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Latin America in the 21 st Century

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  1. Latin America in the 21st Century Chapter 32

  2. Latin America - Timeline

  3. First World: the United States and its allies.       Second World: the Soviet Union and its allies.      Third World: Non-aligned and neutral countries

  4. Latin America – Big Picture • Latin America – a third world continent • Idea of the 1st, 2nd, & 3rd originated during the Cold War… • 1st: Advanced economies & high development • 2nd: Industrialized communist nation • 3rd: Lack of industrialization/underdeveloped • Shared traits of Africa/Asia, but… • Western social/political structures • Economic links to US and Europe • Again focused on exports – vulnerable to world demand • Political, cultural, economic dependency cycle continued • Decolonization = economic freedom + cultural/political that matches • Becomes more industrial – leads to labor movement • Growing urban middle class begins to play a role • Latin American patterns • Economic expansion – conservative reaction to maintain political power • Economic crisis – chance to break patterns/expand social justice • More continuities than changes • Can’t replace old system w/ agreed upon new system • Better education, social services, treatment of women, industry

  5. Latin America After World War II Brazil and Argentina ruled by reformers w/ populist agenda • Even when Peron – Argentina –was expelled • power of movement still evident • Military forced to repress to maintain control • Military tried to gain prestige/nationalism in war for Falkland Islands Mexico and the PRI • Party of the Institutionalized Republic • economic growth paramount • Stability provided – controls politics – one-party system, but… • Political corruption and failure to improve social • Whatever happened to revolutionary ideals? • Zapatistas • Chiapas1994 Zapatistas revolt in Chiapas – frustrated • Problem solved through repression/negotiation • NAFTA (North American Free Trade Agreement) • Trade pact signed in 1992 that gradually eliminates most tariffs and other trade barriers on products and services passing between the United States, Canada, and Mexico NAFTA • Attempt to improve political situation • Trade increases, but… • Middle class gets rich and large income gap between middle class and poor • 2000 PRI finally defeated national election by Vicente Fox – PAN party • Platform – end corruption, improve life for Mexican workers in US PRI out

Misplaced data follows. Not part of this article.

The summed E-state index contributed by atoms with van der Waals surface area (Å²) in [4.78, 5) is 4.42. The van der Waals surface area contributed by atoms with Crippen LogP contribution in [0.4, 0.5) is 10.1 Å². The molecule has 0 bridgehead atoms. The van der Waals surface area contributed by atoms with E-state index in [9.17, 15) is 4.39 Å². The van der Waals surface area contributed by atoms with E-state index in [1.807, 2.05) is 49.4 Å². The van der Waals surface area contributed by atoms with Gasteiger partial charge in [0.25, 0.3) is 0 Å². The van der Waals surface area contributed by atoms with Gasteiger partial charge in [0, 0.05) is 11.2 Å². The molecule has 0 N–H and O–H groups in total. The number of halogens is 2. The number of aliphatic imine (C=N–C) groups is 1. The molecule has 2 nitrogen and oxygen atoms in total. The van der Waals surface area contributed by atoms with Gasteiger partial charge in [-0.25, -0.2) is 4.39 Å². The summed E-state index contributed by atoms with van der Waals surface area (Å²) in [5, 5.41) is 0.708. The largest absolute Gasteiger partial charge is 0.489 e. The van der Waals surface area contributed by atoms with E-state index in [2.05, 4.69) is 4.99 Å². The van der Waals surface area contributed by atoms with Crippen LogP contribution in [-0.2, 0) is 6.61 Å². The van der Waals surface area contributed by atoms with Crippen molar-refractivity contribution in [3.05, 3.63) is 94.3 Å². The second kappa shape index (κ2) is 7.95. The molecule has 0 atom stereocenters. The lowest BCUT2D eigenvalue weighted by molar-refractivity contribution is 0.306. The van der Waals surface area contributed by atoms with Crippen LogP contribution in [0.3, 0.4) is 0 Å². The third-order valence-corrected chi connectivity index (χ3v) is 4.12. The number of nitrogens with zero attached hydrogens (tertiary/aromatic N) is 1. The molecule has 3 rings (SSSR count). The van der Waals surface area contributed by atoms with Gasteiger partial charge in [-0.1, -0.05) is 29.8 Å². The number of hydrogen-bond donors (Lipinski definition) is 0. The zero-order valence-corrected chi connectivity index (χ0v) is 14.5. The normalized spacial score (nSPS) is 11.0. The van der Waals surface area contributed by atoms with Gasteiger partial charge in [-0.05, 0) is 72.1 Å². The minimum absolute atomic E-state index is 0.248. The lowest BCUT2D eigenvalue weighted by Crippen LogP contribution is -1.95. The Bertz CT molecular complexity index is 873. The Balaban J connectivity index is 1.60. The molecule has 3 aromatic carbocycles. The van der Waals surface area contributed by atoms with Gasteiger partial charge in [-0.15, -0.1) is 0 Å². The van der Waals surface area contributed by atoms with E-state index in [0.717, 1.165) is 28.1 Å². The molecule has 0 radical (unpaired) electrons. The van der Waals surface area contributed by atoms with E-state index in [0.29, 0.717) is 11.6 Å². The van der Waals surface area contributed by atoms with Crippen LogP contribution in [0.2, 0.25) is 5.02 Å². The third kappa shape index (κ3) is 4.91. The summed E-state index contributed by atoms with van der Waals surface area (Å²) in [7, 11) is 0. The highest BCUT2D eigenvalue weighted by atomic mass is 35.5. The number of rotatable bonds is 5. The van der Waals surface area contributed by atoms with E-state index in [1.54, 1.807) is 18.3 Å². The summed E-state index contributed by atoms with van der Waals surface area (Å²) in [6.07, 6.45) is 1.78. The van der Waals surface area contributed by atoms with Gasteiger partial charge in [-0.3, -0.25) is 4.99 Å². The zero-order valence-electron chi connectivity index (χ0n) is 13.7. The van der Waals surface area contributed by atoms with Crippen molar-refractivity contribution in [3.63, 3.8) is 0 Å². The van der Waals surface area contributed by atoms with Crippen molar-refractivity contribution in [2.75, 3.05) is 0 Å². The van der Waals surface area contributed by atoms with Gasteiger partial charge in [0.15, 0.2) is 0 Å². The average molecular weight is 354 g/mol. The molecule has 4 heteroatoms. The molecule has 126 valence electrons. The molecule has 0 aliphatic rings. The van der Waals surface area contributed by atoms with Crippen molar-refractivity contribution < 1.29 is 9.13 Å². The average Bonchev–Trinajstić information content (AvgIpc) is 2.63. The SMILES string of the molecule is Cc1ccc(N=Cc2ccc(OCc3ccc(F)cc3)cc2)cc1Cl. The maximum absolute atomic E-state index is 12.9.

6. Radical Options in the 1950s What are possible solutions to improve economic and social conditions? • Mexico – one-party conservative rule • Venezuela/Costa Rica – reform minded democracies • Or…there’s always the Marxist option • Radical solutions as possibility • Continued problems that never improve • Revolutions go too far left, bring back military into control • Bolivia – link of miners, labor, peasants • reforms • open elections • Marxist options • Bolivia • mix of radicalism and reaction